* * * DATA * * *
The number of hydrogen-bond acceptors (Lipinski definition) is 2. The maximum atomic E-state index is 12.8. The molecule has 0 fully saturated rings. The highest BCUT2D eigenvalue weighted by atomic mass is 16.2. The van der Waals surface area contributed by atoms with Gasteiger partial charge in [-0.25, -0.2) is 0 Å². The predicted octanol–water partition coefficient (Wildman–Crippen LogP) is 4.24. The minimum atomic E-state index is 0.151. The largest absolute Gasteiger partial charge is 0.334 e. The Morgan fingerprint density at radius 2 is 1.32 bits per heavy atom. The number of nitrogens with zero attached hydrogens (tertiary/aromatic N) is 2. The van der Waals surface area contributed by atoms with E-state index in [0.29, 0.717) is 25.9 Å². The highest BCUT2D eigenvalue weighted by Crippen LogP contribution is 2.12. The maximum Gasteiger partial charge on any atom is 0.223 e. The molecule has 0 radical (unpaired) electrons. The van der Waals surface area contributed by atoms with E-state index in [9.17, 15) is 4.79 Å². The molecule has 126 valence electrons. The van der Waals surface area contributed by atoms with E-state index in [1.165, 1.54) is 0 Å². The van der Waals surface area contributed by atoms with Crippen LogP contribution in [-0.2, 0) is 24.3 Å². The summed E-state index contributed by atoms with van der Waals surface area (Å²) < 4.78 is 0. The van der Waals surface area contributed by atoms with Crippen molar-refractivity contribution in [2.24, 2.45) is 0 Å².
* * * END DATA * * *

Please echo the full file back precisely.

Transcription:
The number of hydrogen-bond acceptors (Lipinski definition) is 2. The maximum atomic E-state index is 12.8. The molecule has 0 fully saturated rings. The highest BCUT2D eigenvalue weighted by atomic mass is 16.2. The van der Waals surface area contributed by atoms with Gasteiger partial charge in [-0.25, -0.2) is 0 Å². The predicted octanol–water partition coefficient (Wildman–Crippen LogP) is 4.24. The minimum atomic E-state index is 0.151. The largest absolute Gasteiger partial charge is 0.334 e. The Morgan fingerprint density at radius 2 is 1.32 bits per heavy atom. The number of nitrogens with zero attached hydrogens (tertiary/aromatic N) is 2. The van der Waals surface area contributed by atoms with E-state index in [0.29, 0.717) is 25.9 Å². The highest BCUT2D eigenvalue weighted by Crippen LogP contribution is 2.12. The maximum Gasteiger partial charge on any atom is 0.223 e. The molecule has 0 radical (unpaired) electrons. The van der Waals surface area contributed by atoms with E-state index in [9.17, 15) is 4.79 Å². The molecule has 126 valence electrons. The van der Waals surface area contributed by atoms with E-state index in [1.165, 1.54) is 0 Å². The van der Waals surface area contributed by atoms with Crippen LogP contribution in [-0.2, 0) is 24.3 Å². The summed E-state index contributed by atoms with van der Waals surface area (Å²) < 4.78 is 0. The van der Waals surface area contributed by atoms with Crippen molar-refractivity contribution in [2.24, 2.45) is 0 Å².